Matchings and perfect matchings are objects that will recur frequently throughout the book; they arise naturally in modeling a wide range of algorithmic problems. In the present situation, a perfect matching corresponds simply to a way of pairing off the men with the women, in such a way that everyone ends up married to somebody, and nobody is married to more than one person—there is neither singlehood nor polygamy.

Now we can add the notion of preferences to this setting. Each man m ∈ M ranks all the women; we will say that m prefers w to w if m ranks w higher than w. We will refer to the ordered ranking of m as his preference list. We will not allow ties in the ranking. Each woman, analogously, ranks all the men.

Given a perfect matching S, what can go wrong? Guided by our initial motivation in terms of employers and applicants, we should be worried about the following situation: There are two pairs (m, w) and (m , w ) in S (as depicted in Figure 1.1) with the property that m prefers w to w, and w prefers m to m . In this case, there’s nothing to stop m and w from abandoning their current partners and heading off together; the set of marriages is not selfenforcing. We’ll say that such a pair (m, w ) is an instability with respect to S: (m, w ) does not belong to S, but each of m and w prefers the other to their partner in S.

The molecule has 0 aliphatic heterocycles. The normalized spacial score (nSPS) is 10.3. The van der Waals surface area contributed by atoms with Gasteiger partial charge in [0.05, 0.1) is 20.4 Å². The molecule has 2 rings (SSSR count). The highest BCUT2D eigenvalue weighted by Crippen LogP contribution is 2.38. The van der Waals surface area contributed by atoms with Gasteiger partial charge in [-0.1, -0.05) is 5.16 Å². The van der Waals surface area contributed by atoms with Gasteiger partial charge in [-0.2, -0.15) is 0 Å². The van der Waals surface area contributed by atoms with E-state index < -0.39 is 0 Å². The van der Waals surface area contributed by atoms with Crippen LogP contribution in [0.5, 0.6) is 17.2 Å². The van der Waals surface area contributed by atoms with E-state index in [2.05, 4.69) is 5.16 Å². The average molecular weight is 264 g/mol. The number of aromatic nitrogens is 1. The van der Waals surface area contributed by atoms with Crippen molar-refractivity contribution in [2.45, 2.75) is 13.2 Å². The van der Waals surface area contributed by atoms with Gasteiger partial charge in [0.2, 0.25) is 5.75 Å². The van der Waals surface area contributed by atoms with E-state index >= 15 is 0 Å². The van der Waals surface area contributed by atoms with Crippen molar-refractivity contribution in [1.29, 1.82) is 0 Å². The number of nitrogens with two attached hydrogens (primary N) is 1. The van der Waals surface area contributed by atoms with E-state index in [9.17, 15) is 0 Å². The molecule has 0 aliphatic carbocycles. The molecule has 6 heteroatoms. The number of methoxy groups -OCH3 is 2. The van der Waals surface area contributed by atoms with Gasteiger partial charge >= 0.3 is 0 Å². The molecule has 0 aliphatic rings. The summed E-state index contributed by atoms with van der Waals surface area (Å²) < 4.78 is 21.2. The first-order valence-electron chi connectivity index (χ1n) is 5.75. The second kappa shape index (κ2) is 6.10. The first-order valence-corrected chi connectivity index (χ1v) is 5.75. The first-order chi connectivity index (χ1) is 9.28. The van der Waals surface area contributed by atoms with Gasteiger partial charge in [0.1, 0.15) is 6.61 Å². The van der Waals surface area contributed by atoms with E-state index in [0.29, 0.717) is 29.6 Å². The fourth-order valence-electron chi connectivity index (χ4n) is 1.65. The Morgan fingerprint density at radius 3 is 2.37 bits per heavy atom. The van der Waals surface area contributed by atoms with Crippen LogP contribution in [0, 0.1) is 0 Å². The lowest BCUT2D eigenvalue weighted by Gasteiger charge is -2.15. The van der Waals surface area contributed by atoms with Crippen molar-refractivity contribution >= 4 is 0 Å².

Our goal, then, is a set of marriages with no instabilities. We’ll say that a matching S is stable if (i) it is perfect, and (ii) there is no instability with respect to S. Two questions spring immediately to mind:

Does there exist a stable matching for every set of preference lists? .

Given a set of preference lists, can we efficiently construct a stable matching if there is one?

**Some Examples** To illustrate these definitions, consider the following two very simple instances of the Stable Matching Problem.

First, suppose we have a set of two men, {m, m

}, and a set of two women, {w, w }. The preference lists are as follows:

m prefers w to w

m prefers w to w

w prefers m to m

w prefers m to m

If we think about this set of preference lists intuitively, it represents complete

agreement: the men agree on the order of the women, and the women agree

on the order of the men. There is a unique stable matching here, consisting

of the pairs (m, w) and (m

, w

). The other perfect matching, consisting of the

pairs (m

, w) and (m, w

), would not be a stable matching, because the pair

(m, w) would form an instability with respect to this matching. (Both m and

w would want to leave their respective partners and pair up.)